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UoN a national leader in gender equity


The University of Newcastle (UoN) has been recognised as a national leader in gender equity and Indigenous participation.

Following strict benchmarking and peer review by Science in Australia Gender Equity (SAGE), the Hunter educational facility become the first organisation in Australia to achieve five “Cygnet” awards.

The accolades measure and validate efforts by institutions to reduce and remove barriers to gender equity, diversity and inclusion.

Professor Jay Horvat, Dr Ayanka Wijayawardena, Dr Leila Momenzadeh, Professor Jennifer Milam and Vice-Chancellor Professor Alex Zelinsky.

Vice-Chancellor Professor Alex Zelinsky AO said he was both delighted and proud of the honour.

“We know we’re a stronger and more successful university if we have a diverse and inclusive workforce,” he explained.

“Supporting everyone to reach their full potential is critical to ensuring that.

“The more barriers we remove, the brighter the future is for our university and future generations of women and people from underrepresented groups in higher education.

“Many organisations profess to be committed to these values.

“But, we’ve genuinely put action ahead of the talk and been willing to do the hard work to make a difference.”

SAGE CEO Dr Janin Bredehoeft was excited about the value of the University of Newcastle’s work to the wider community.

“Achieving five Cygnet awards is a huge milestone for the UoN in its equity, diversity and inclusion journey,” she said.

“It represents an important step towards the next level of SAGE accreditation, and growing maturity in building a thriving, equitable workplace.

“The university has approached this challenge with absolutely unbridled enthusiasm.

“By supporting carers on staff, and improving fairness in workload allocations, they added to their already excellent work and earned two more awards.

“My huge congratulations to the team for its deep commitment to equity, diversity and inclusion.”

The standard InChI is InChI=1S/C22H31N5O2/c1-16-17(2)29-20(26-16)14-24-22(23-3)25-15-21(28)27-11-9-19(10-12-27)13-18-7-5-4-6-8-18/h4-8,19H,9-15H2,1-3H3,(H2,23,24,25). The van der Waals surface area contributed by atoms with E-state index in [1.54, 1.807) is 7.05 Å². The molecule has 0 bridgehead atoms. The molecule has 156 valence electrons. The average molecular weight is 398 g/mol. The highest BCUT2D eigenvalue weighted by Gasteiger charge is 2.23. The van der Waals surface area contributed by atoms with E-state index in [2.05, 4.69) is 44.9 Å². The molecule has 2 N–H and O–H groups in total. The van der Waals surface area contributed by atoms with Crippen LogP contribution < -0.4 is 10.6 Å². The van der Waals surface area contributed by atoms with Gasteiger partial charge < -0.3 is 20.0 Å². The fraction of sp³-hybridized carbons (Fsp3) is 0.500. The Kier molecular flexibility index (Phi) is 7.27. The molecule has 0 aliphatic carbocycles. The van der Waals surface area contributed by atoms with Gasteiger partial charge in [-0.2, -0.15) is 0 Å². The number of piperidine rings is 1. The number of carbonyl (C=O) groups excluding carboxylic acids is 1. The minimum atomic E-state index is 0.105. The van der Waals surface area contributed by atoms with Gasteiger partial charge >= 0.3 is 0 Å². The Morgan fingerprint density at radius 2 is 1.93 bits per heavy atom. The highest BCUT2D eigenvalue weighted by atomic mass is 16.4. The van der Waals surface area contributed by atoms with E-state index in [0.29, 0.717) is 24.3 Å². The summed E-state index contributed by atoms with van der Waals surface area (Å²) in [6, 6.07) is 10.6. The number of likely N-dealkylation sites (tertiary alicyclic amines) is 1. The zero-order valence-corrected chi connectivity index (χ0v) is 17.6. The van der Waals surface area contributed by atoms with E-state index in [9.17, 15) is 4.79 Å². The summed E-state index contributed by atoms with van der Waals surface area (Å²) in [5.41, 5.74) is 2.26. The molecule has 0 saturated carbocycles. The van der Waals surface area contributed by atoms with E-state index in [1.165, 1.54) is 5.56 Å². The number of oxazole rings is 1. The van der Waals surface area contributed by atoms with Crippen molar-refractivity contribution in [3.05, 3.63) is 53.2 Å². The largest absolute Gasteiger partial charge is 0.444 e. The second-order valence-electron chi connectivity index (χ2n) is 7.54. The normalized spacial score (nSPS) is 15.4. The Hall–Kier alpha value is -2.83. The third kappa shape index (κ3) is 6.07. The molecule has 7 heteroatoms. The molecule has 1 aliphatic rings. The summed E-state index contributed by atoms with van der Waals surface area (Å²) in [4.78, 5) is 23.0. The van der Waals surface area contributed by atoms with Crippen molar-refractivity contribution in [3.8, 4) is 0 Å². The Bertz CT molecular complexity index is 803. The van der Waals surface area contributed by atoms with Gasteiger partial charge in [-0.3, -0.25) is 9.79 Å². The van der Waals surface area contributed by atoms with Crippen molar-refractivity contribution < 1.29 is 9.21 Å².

The UoN was recognised for initiatives to:

Career development support for women across the Institution and assessed the impact of leadership, mentoring, and support programs on the progression and retention of women and other underrepresented groups

The impact of strategies including targeted female and targeted Indigenous recruitment and high-school outreach programs to improve the pipeline of female and under-represented students and staff in engineering, science and the environment fields

Indigenous Cultural Capability training aimed at increasing cultural safety and belonging and helping non-Indigenous staff and student move from being culturally aware to culturally responsive

Support for carers, including embedding entitlements into the EBA, policy changes and capital expenditure

Ensure the fair, equitable and transparent allocation of work

Pro Vice-Chancellor Academic Excellence and Program Lead Professor Jennifer Milam said she was pleased that SAGE had endorsed the progress the university had made.

“The impact of creating targeted strategies to reduce gender and intersectional barriers, to improve female and Indigenous participation, to support carers and to create clear plans for the career progression of underrepresented groups is highly-important,” she stated.

“The latest recognition also reflects the UoN has a sector-leading Enterprise Agreement that supports our staff – and ultimately that leads to better results for our students.

“Our work doesn’t stop here.

‘We’ll continue to plan and find ways to lower and eventually eliminate barriers that prevent participation for all staff and students.”

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